The Starting Five: Bulls vs. Cavs

The Starting Five: Bulls vs. Cavs

Wednesday, Dec. 8, 2010
12:38 p.m.

By Aggrey Sam
1. Bulls center Joakim Noah concurred with his coach's opinion about Wednesday's game.

"The Bulls are just trying to get a win. It's an important game for us. They're still in our division and they're very capable. They have a lot of offensive firepower and they're very well-coached. We've just got to come with the right energy and the right focus," Noah told before the team's shootaround Wednesday at Quicken Loans Arena. "The goal is always the same. It's to try to win a basketball game. That's what we're here to do and we've got to come with the right mindset and get ready to play."

2. Bulls power forward Carlos Boozer spent his first two NBA seasons in Cleveland after the Cavaliers selected him in the second round of the 2002 NBA Draft. Prior to Wednesday's shootaround, Boozer spoke to about his favorite memories of his experience in Cleveland.

"Just getting drafted. Sitting there and got that phone call from Cleveland that they were going to draft me. I actually played for Bulls reserve point guard John's Lucas III dad former NBA player and coach John Lucas. That's how I know 'Luke' so good. His dad drafted me and I had chance to come here and get to the NBA, so I've always got great memories here and a great level of respect for the organization," said Boozer. "I wanted to prove to everybody that passed me up in the first round that I was good enough to be at this level and I still wear that chip on my shoulder today, to be honest with you. I was proud that the Cavs drafted me. They gave me an opportunity to get down, so for me, I took the pride every night to prove that I was good enough to be here."

3. Thibodeau's opposing coach in the matchup, Byron Scott, has a reputation for turning moribund squads around as a head coach.

"To me, he's an excellent coach. He prepares his team well, they always play hard, they play unselfishly and they'll get better as the season goes along," said Thibodeau of Magic Johnson's former backcourt mate with the Showtime-era Lakers, who took the lowly New Jersey Nets to two NBA Finals with Jason Kidd at point guard and briefly made the New Orleans Hornets a Western Conference contender with Chris Paul running the show.
4. Thibodeau highlighted third-year power forward Hickson as a player to be watched carefully.

"He's got great quickness at his position, so his reaction to the ball is excellent. He can face up, he can drive the ball hard, he's got a good low-post game, get to the jump hook. If he gets deep post position on you, he can hurt you and he's quick -- he can out-quick people -- so you've got to be down and ready on the catch. He's getting better and better as a young player," said Thibodeau. Averaging 11.6 points and 5.4 rebounds per game in his first season as a full-time starter -- he started in Shaquille O'Neal's absence and prior to Cleveland's trade deadline acquisition of Antawn Jamison, but was demoted prior to the playoffs, a questionable move since the Cavs' front office was loath to include him in a potential trade for Amar'e Stoudemire -- Hickson is regarded as the team's player with the best long-term potential, although his rebounding and defense has been criticized by new coach Scott.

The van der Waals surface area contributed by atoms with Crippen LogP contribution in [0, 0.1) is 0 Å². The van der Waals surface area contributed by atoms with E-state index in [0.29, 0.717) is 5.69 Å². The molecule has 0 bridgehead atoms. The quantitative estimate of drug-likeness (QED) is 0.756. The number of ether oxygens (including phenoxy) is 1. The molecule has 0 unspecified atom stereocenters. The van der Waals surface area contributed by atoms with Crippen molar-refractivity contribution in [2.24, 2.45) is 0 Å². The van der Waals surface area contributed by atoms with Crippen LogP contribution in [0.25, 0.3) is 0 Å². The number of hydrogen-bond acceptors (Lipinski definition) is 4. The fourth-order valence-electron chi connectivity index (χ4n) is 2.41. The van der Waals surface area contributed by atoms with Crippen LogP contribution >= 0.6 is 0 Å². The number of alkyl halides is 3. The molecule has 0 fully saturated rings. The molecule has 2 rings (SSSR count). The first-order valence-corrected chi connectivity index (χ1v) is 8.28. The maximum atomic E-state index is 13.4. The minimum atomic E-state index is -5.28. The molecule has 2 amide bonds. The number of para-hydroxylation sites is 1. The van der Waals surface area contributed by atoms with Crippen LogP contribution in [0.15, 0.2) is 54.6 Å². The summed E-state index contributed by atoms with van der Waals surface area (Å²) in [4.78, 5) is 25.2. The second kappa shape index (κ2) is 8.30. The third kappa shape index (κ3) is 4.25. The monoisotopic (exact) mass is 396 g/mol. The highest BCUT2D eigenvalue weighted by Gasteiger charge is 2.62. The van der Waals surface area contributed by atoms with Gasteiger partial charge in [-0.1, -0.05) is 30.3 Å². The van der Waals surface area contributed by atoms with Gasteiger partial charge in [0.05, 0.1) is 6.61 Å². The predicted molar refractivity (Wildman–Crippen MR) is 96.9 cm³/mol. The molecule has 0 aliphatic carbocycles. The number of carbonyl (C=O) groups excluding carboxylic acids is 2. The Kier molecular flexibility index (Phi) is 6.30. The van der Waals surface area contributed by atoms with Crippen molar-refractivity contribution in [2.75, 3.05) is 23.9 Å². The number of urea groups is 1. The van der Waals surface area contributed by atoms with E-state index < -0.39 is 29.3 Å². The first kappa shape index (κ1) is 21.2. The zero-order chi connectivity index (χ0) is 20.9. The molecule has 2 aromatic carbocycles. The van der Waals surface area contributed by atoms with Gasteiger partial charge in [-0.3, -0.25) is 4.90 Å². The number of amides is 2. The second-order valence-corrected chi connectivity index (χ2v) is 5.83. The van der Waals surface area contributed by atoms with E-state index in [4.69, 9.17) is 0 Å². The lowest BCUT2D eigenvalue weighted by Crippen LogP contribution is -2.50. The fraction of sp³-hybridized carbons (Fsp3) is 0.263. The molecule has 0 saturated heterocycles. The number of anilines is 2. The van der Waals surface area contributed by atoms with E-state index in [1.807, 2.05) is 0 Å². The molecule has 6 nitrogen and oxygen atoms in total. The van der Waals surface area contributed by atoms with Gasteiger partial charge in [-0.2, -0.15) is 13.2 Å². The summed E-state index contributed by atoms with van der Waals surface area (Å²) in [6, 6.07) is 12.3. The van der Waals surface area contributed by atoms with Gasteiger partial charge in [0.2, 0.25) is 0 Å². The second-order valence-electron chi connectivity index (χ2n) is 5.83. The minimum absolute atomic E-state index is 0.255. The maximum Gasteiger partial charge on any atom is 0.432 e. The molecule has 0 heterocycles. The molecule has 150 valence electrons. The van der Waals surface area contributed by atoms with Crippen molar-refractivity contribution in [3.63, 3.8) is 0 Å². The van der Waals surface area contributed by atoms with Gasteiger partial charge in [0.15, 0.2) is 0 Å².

5. Don't forget to follow me at @CSNBullsInsider.

Aggrey Sam is's Bulls Insider. Follow him @CSNBullsInsider on Twitter for up-to-the-minute Bulls information and his take on the team, the NBA and much more.

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NEW ORLEANS—The trade talk is swirling and unavoidable, as it’ll be a topic of discussion through All-Star weekend as Jimmy Butler enters his third All-Star weekend and first as a starter.

Certainly not the only one who has to deal with such a thing, as Carmelo Anthony has a bigger mess on his hands with the Knicks and Sacramento’s DeMarcus Cousins is always mentioned as being in the periphery of changing addresses.

In his true politically-correct mode, Butler couldn’t decide if the constant trade talk was a compliment, a distraction or none of the above.

“I don’t know. I think that as long as somebody is reading, talking about something it makes for a great story,” Butler said at All-Star availability in New Orleans Friday afternoon. “I don’t know if I deserve to be traded? I don’t know. It’s not my job. It’s my job to play basketball to the best of my abilities.”

He took slight umbrage to the notion that the Bulls were a better team when Butler got there and before he emerged as an All-Star player compared to them hovering around .500 for the last two seasons.

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“So I should get worse and the team will be better?” he queried.

But there is a big school of thought that the return on a Butler trade will be better for the Bulls in the long run, as if he’s holding the development of the franchise back with his play.

The Boston Celtics are Butler’s biggest suitor but certainly haven’t put all their resources to the center of the table, leaving Butler dangling in a sense. A reporter who worked for the Celtics brought up the emergence of Isaiah Thomas, the NBA’s leading scorer, and called Thomas “a teammate” of Butler’s.

Knowing how the comment would be taken if it wasn’t corrected, Butler said Thomas was his teammate “this weekend” and not trying to speak any speculation into existence.

Although he spoke glowingly of Thomas when prompted, he wasn’t going to give any conversation any more real estate than necessary. He hears enough trade talk on the regular and it’s hard for even the best person to tune it out.

“I don’t pay attention to it. Obviously it comes up. Control what you can control,” Butler said. “You can’t control what people write, what people think should happen. Majority of the time, it doesn’t happen. Sometimes it does, majority of the time it doesn’t.”